The crazy uncle shouted, ‘There ya go! Now eat it up!’
My mom grabbed my daughter and headed out into the apple orchard with her as fast as she could walk while my daughter kept screaming, ‘But, I wanna eat it! I wanna eat it!!!!’
Fortunately, the bride and groom were absolute sweethearts, and they thought the whole thing was hilarious. They simply turned the cake and took their pictures, and the party continued.
Now they have kids of their own to keep a watch on at events, but I still remember the horrible sinking feeling I felt in my stomach when I saw her hand go into an elaborate cake which cost as much as my rent, on one of the most important days of my cousin’s life.”
All About Lisa
“My new sister-in-law insisted on having her crying infant on her shoulder throughout my wedding ceremony. She made no effort to step out, or even soothe the baby. Her two-year-old son banged on his seat and kicked the back of the guest seated in front of him, during the same time. Neither parent even addressed the situation.
My soon to be mother in law, laughed like a hyena at her grandchildren’s antics the entire time. I rented a suite and hired babysitters so the children could be removed if they acted out or if their parents wanted a break from parenting during the formal affair. They never used the services.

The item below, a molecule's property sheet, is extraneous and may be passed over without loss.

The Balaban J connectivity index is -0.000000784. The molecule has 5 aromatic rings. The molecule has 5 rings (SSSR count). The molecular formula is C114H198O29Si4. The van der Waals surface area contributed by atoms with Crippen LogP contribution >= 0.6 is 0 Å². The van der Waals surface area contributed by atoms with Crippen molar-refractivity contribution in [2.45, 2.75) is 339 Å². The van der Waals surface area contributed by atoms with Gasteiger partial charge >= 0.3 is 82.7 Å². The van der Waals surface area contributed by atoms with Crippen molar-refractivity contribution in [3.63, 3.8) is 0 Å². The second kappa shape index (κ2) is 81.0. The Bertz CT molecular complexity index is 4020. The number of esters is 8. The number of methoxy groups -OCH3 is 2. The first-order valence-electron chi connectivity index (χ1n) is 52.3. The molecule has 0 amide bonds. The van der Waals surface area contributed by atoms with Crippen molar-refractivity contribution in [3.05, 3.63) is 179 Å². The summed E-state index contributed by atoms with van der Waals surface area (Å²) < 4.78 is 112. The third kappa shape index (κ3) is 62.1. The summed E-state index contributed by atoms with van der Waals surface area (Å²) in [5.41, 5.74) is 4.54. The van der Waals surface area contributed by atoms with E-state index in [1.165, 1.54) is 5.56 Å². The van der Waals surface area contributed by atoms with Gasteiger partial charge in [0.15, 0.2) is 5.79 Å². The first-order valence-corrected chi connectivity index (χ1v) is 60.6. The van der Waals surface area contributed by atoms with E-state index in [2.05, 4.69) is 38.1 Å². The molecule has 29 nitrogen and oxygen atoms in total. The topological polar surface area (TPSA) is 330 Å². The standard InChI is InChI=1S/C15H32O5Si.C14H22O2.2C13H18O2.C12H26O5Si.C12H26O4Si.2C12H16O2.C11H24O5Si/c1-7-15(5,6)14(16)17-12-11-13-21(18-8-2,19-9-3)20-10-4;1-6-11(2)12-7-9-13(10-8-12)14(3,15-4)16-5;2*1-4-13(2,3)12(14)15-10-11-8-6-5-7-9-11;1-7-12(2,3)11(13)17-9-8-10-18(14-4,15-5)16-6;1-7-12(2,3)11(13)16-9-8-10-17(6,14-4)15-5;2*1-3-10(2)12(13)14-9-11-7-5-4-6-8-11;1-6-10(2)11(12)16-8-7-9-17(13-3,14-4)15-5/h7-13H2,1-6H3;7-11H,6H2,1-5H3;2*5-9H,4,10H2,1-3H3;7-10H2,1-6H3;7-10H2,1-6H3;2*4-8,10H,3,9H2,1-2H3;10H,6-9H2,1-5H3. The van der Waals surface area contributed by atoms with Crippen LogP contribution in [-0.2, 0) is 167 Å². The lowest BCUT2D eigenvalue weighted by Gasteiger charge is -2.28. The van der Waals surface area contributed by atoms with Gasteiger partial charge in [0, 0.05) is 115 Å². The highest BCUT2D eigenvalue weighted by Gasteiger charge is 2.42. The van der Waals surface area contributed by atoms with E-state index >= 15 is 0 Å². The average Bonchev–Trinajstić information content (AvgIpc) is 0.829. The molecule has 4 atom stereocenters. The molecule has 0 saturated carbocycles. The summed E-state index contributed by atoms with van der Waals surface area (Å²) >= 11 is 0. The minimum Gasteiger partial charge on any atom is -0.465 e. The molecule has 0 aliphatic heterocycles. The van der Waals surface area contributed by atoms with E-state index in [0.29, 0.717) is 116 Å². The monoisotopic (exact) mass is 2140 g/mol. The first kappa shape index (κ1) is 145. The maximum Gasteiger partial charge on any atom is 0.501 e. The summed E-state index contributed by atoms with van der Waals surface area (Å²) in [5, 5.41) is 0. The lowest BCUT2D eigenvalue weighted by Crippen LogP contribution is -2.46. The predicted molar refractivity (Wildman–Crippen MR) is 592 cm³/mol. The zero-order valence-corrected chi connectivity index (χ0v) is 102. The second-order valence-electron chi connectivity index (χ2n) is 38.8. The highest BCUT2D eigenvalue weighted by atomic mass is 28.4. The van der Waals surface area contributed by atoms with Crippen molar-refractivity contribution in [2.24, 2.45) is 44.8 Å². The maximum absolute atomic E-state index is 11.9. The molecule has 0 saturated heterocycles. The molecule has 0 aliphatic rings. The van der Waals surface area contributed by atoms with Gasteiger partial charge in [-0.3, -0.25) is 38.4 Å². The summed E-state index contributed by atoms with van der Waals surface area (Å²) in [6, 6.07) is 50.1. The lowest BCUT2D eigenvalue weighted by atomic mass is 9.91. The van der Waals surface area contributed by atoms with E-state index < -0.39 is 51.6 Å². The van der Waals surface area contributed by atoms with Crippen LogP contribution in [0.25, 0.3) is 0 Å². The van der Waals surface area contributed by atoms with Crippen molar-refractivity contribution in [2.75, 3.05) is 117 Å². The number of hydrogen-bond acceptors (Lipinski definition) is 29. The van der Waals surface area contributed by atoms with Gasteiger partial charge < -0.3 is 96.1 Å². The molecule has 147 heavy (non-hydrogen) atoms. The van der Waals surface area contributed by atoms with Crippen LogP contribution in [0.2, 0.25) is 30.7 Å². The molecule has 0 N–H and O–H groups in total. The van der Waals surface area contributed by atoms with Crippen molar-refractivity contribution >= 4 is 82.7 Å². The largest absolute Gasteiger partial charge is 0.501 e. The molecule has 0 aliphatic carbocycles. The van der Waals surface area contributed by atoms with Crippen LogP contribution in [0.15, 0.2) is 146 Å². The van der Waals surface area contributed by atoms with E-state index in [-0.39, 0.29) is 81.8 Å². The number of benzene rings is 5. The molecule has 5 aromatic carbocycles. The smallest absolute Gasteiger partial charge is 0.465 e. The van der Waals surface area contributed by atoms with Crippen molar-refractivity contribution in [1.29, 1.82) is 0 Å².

After my honeymoon, my new mother-in-law scolded me for having set up the babysitting services in the first place. My wedding was a big day for her Lisa. Lisa had last given birth three-and-a-half weeks before my wedding, and had ‘struggled for a week to get her size zero designer gown to zip.’ Lisa had taken almost a month off from the white-collar firm, where she was a senior partner, for her maternity leave. Lisa could’ve used the wedding weekend to catch up on decorating her new penthouse, but Lisa graciously attended the wedding. It was Lisa’s first formal affair since giving birth. Since Lisa chose not to fly her nanny to the destination, she was intent on parenting- not leaving the children with a babysitter.”